How to Reference in Turabian

This resource provides information on how to reference, using the formatting of the Turabian 9th Edition, 2018 (notes-bibliography). The Turabian style is a companion to the Chicago style manual, which is currently in its 17th edition.

When you have read through the instructions and examples, you can check out this Sample Essay using Turabian from Liberty University.

The information in this style guide is taken from:

Turabian, Kate L. A Manual for Writers of Research Papers, Theses, and Dissertations: Chicago Style for Students and Researchers. 9th ed. Chicago, IL: University of Chicago Press, 2018.

Available as a reference book through the AC Library.

For further information about how to reference in Turabian, check out the Citation Quick Guide from the Turabian website.

General Notes
  • The bibliography should be sorted in alphabetical order by surname. References that do not include an author should be sorted by the first letter of the title.
  • Any designations such as Dr, Professor, Mrs, or academic qualifications etc., are omitted from your citation of the author
    • i.e. Grey, Jacqueline, not Grey, Dr Jacqueline
  • Title of the book is italicised
    • e.g. Ancient Near Eastern Thought and the Old Testament: Introducing the Conceptual World of the Hebrew Bible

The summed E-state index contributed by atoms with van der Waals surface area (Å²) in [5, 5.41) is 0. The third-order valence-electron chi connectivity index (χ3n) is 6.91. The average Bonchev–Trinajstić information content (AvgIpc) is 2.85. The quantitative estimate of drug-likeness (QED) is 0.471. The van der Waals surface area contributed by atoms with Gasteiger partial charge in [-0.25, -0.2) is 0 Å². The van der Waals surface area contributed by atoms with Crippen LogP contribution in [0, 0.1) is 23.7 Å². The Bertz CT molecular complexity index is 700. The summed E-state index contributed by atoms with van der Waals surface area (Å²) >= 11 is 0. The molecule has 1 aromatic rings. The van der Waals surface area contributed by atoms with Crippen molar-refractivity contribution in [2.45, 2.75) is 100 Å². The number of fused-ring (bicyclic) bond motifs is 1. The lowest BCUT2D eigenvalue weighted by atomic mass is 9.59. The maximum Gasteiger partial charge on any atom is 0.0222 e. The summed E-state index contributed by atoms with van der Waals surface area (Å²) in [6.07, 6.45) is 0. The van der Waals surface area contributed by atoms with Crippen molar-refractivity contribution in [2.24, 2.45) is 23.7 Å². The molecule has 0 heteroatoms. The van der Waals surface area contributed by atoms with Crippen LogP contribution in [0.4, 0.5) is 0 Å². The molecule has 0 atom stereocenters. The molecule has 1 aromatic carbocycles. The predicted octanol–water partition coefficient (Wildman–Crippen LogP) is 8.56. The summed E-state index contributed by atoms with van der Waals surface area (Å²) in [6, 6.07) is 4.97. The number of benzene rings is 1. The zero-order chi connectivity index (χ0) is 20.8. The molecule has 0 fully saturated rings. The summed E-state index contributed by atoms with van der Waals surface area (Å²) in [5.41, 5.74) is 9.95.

• The title of the book retains the original spelling
    • e.g. for the book, What Color is Your Parachute?: Guide to Job-Hunting Online, the spelling of 'colour' should not be altered to the Australian spelling
  •  Each word in the title of the book should be capitalised, except for the articles, prepositions and coordinating conjunctions
    • For example, the words: ‘the’, ‘and’, ‘for’, ‘but’, ‘or’, ‘it’, ‘a’, ‘is’, etc., are not capitalised within the title unless it is the first word of the title.
    • e.g. Reckoning with the Past: Historical Essays on American Evangelicalism from the Institute for the Study of American Evangelicals
  • Footnotes can include more than one reference within the same footnote. Placing footnotes side by side can be confusing (e.g. 12 could be 1 and 2, or 12) or distracting (e.g. if you want to cite five sources16,17,18,19,20,21). Instead, you can incorporate the references into the same footnote, separated by a semi-colon (;), e.g. 

1Grey, Them, Us & Me, 172; Greenberger, Networks for Research and Education, 35; Konz, "The Even Greater Commission," 338.

  • Do not include ISBN numbers, postcodes or copyright symbols etc.

Differences Between Footnotes and Bibliography

Note the differences in the examples given below.

  1. The author's name is in a different order.
  2. The facts of publication (place, publisher and date) ARE put in parentheses or brackets in the footnotes, but NOT in the bibliography.
  3. The footnotes use commas while the bibliography uses full stops.
  4. In the footnotes, you must include the page number where you found the information in that resource. By contrast, the only time page numbers appear in a bibliography is for a journal article or a book chapter (see instructions in this manual).

In the footnote

Jacqueline Grey, Them, Us and Me: How the Old Testament Speaks to People Today (Sydney, NSW: APPS & SCD Press, 2007), 45.

In the bibliography

Grey, Jacqueline. Them, Us and Me: How the Old Testament Speaks to People Today. Sydney, NSW: APPS & SCD Press, 2007.